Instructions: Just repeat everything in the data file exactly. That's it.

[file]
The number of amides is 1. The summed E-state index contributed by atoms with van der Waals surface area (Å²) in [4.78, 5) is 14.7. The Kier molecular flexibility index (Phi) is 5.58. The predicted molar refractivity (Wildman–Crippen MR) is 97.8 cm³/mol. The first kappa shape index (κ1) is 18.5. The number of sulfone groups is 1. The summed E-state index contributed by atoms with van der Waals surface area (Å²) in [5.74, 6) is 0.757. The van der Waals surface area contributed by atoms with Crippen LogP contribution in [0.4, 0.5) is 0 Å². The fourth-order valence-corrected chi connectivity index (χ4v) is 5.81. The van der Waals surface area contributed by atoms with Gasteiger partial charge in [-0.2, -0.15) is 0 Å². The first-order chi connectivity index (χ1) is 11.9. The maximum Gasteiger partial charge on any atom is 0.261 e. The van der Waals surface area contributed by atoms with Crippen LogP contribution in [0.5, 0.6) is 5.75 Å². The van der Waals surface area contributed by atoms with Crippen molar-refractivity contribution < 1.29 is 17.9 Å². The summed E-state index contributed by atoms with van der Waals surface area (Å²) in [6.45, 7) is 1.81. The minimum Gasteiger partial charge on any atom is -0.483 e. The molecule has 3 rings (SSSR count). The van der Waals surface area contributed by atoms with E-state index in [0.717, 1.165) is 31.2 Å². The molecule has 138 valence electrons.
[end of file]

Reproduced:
The number of amides is 1. The summed E-state index contributed by atoms with van der Waals surface area (Å²) in [4.78, 5) is 14.7. The Kier molecular flexibility index (Phi) is 5.58. The predicted molar refractivity (Wildman–Crippen MR) is 97.8 cm³/mol. The first kappa shape index (κ1) is 18.5. The number of sulfone groups is 1. The summed E-state index contributed by atoms with van der Waals surface area (Å²) in [5.74, 6) is 0.757. The van der Waals surface area contributed by atoms with Crippen LogP contribution in [0.4, 0.5) is 0 Å². The fourth-order valence-corrected chi connectivity index (χ4v) is 5.81. The van der Waals surface area contributed by atoms with Gasteiger partial charge in [-0.2, -0.15) is 0 Å². The first-order chi connectivity index (χ1) is 11.9. The maximum Gasteiger partial charge on any atom is 0.261 e. The van der Waals surface area contributed by atoms with Crippen LogP contribution in [0.5, 0.6) is 5.75 Å². The van der Waals surface area contributed by atoms with Crippen molar-refractivity contribution < 1.29 is 17.9 Å². The summed E-state index contributed by atoms with van der Waals surface area (Å²) in [6.45, 7) is 1.81. The minimum Gasteiger partial charge on any atom is -0.483 e. The molecule has 3 rings (SSSR count). The van der Waals surface area contributed by atoms with E-state index in [0.717, 1.165) is 31.2 Å². The molecule has 138 valence electrons.